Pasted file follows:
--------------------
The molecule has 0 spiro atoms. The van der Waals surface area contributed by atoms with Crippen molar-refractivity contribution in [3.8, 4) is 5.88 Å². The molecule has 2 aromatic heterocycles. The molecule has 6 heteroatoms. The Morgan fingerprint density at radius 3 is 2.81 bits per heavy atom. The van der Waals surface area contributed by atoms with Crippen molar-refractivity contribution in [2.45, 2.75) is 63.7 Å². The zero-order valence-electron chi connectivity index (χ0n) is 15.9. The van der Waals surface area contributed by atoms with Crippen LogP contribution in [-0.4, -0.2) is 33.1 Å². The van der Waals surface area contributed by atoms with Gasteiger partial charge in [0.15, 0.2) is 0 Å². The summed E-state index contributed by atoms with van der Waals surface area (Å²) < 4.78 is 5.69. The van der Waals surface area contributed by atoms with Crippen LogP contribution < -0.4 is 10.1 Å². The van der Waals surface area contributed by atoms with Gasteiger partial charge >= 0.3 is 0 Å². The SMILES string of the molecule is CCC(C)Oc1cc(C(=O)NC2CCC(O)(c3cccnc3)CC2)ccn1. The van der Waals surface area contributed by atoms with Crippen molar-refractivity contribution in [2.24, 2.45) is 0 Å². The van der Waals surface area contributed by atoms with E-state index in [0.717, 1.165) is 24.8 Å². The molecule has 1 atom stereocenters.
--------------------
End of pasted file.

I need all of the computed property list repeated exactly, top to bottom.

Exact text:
The molecule has 0 spiro atoms. The van der Waals surface area contributed by atoms with Crippen molar-refractivity contribution in [3.8, 4) is 5.88 Å². The molecule has 2 aromatic heterocycles. The molecule has 6 heteroatoms. The Morgan fingerprint density at radius 3 is 2.81 bits per heavy atom. The van der Waals surface area contributed by atoms with Crippen molar-refractivity contribution in [2.45, 2.75) is 63.7 Å². The zero-order valence-electron chi connectivity index (χ0n) is 15.9. The van der Waals surface area contributed by atoms with Crippen LogP contribution in [-0.4, -0.2) is 33.1 Å². The van der Waals surface area contributed by atoms with Gasteiger partial charge in [0.15, 0.2) is 0 Å². The summed E-state index contributed by atoms with van der Waals surface area (Å²) < 4.78 is 5.69. The van der Waals surface area contributed by atoms with Crippen LogP contribution < -0.4 is 10.1 Å². The van der Waals surface area contributed by atoms with Gasteiger partial charge >= 0.3 is 0 Å². The SMILES string of the molecule is CCC(C)Oc1cc(C(=O)NC2CCC(O)(c3cccnc3)CC2)ccn1. The van der Waals surface area contributed by atoms with Crippen molar-refractivity contribution in [2.24, 2.45) is 0 Å². The van der Waals surface area contributed by atoms with E-state index in [0.717, 1.165) is 24.8 Å². The molecule has 1 atom stereocenters.